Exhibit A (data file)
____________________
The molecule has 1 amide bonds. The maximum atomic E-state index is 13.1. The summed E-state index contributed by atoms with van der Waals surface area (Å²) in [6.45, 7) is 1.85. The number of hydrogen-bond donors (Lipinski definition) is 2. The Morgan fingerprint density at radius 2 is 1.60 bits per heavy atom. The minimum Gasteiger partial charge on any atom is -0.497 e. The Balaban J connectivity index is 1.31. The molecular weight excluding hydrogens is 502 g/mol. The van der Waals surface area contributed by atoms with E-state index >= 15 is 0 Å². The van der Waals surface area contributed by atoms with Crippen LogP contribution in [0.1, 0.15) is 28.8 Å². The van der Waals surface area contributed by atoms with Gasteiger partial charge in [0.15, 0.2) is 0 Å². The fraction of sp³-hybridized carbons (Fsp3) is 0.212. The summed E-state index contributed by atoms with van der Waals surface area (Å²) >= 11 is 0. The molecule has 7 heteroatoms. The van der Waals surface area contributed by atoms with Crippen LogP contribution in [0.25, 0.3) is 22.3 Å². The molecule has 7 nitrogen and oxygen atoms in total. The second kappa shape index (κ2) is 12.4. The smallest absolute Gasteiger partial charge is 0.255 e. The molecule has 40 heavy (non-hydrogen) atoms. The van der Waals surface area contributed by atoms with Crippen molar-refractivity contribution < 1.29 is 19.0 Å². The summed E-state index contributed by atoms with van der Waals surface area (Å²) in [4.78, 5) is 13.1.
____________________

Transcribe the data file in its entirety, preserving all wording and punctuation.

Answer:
The molecule has 1 amide bonds. The maximum atomic E-state index is 13.1. The summed E-state index contributed by atoms with van der Waals surface area (Å²) in [6.45, 7) is 1.85. The number of hydrogen-bond donors (Lipinski definition) is 2. The Morgan fingerprint density at radius 2 is 1.60 bits per heavy atom. The minimum Gasteiger partial charge on any atom is -0.497 e. The Balaban J connectivity index is 1.31. The molecular weight excluding hydrogens is 502 g/mol. The van der Waals surface area contributed by atoms with E-state index >= 15 is 0 Å². The van der Waals surface area contributed by atoms with Crippen LogP contribution in [0.1, 0.15) is 28.8 Å². The van der Waals surface area contributed by atoms with Gasteiger partial charge in [0.15, 0.2) is 0 Å². The fraction of sp³-hybridized carbons (Fsp3) is 0.212. The summed E-state index contributed by atoms with van der Waals surface area (Å²) >= 11 is 0. The molecule has 7 heteroatoms. The van der Waals surface area contributed by atoms with Crippen LogP contribution in [0.25, 0.3) is 22.3 Å². The molecule has 7 nitrogen and oxygen atoms in total. The second kappa shape index (κ2) is 12.4. The smallest absolute Gasteiger partial charge is 0.255 e. The molecule has 40 heavy (non-hydrogen) atoms. The van der Waals surface area contributed by atoms with Crippen molar-refractivity contribution < 1.29 is 19.0 Å². The summed E-state index contributed by atoms with van der Waals surface area (Å²) in [4.78, 5) is 13.1.